15 Sep 2014
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City Zoners Reject 18-Unit Housing Project

Objectors tell Zoning Hearing Board that proposed affordable housing on Atlantic Street in South Bethlehem would make neighborhood too dense.

City Zoners Reject 18-Unit Housing Project


“It’s surprising,” responded attorney William F. Kerr Jr.  after hearing that a developer’s latest affordable housing project linked to the reuse of South Bethlehem’s vacant St. Stanislaus Church was turned down unanimously by the Bethlehem Zoning Hearing Board.

Non-profit Housing Development Corp. MidAtlantic, represented by Kerr, sought variances Wednesday night to add 18 housing units and 22 parking spaces on vacant property at 420-424 Atlantic St., a block from the church at 419-429 Hayes St. 

The church project, which would raze the rectory for construction of mostly one-bedroom loft-style rentals to attract artists, had been granted variances by the zoning board in October 2011, despite lacking required parking spaces. The church sanctuary would remain and be used as an art gallery, performance space, offices and laundry.

Appearing stunned at the decision, Kerr said the new proposal on Atlantic Street is the same type of three-story housing proposed for the church reuse; meets parking and density requirements, and would provide additional parking for the loft unit residents. He could not say if the decision would be appealed to Northampton County Court.

Objectors to the new project cited parking, density issues in the neighborhood and adequacy of the sewer system.  

Justina Keeler, a 35-year resident of E. Fifth Street, said cars continually double-park on her street; she “already cannot park” where she lives, and she knows from experience that rental unit residents will not walk from the Hayes Street housing project to park at the Atlantic Street site.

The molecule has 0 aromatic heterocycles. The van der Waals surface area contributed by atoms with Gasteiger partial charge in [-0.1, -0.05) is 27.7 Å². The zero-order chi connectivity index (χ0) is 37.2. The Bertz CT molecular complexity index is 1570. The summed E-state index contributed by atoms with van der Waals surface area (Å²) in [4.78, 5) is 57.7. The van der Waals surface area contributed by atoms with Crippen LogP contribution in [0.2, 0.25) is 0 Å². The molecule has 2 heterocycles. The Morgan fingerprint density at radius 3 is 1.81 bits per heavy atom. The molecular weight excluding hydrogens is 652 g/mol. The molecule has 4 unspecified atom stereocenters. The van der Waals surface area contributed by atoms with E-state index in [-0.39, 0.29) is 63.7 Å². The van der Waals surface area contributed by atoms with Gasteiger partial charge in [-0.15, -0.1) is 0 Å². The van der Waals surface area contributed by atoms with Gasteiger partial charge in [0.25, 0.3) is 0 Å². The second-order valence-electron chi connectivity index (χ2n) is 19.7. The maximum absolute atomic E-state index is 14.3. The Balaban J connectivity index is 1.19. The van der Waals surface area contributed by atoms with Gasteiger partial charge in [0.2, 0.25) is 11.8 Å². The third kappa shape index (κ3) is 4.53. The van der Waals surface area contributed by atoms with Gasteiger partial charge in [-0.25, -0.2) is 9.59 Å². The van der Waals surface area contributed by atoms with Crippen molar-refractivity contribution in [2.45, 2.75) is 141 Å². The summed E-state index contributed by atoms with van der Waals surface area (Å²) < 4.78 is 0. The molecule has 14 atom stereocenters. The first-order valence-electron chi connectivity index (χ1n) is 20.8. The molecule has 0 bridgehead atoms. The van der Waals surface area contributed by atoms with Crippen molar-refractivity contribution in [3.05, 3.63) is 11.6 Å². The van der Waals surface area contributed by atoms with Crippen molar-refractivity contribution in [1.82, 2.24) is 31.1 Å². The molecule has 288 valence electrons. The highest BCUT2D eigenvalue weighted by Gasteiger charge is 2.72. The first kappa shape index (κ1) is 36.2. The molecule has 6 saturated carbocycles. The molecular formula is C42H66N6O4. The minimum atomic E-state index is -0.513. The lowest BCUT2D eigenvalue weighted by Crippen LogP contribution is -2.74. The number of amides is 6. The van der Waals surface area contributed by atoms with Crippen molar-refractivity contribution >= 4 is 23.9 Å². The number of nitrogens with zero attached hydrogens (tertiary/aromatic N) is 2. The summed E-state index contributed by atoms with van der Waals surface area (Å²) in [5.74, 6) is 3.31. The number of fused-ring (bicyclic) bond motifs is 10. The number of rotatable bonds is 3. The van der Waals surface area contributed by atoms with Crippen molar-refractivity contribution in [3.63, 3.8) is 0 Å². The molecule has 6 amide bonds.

Project Manager Bruce Weinsteiger of Architectural Concepts of Exton, Pa., told the zoning board the developer was seeking variances on the condition that the two projects be linked and would include 46 housing units and 48 parking spaces.

Variances were sought from the required 2,500 square foot lot area per dwelling to a proposed 1,200 square feet; from the required 15 foot side yard setback to 5 feet; from the parking lot required 24 foot aisle to 20 feet; from fence and buffer yard requirements; and for reduction in the number of off-street parking spaces from the required 36 to 22, including 10 spaces on an adjoining lot.

Asking the board to reject the proposal, Keeler said, “You’re going to put low-income people who have no respect in 18 units of 1,200 square feet … three bedrooms mean 12 people in a house. Cramping that many people is not going to improve the atmosphere. “

Marcus Rodriguez, who said the Atlantic Street project parking lot abuts his house, voiced concerns about gaining access to his property if a new fence is erected.  

And Al Bernotas of the Bethlehem Homeowners Association asked the board to “give consideration “to the density of the project and the many problems on the South Side.

The property at 420-424 Atlantic St., that includes a Quonset-type building, formerly housed Banko Beverages and a dry cleaner, but has been vacant since 2003, according to the developer. Kerr said the developer had sought the variances prior to applying for federal tax credit financing.

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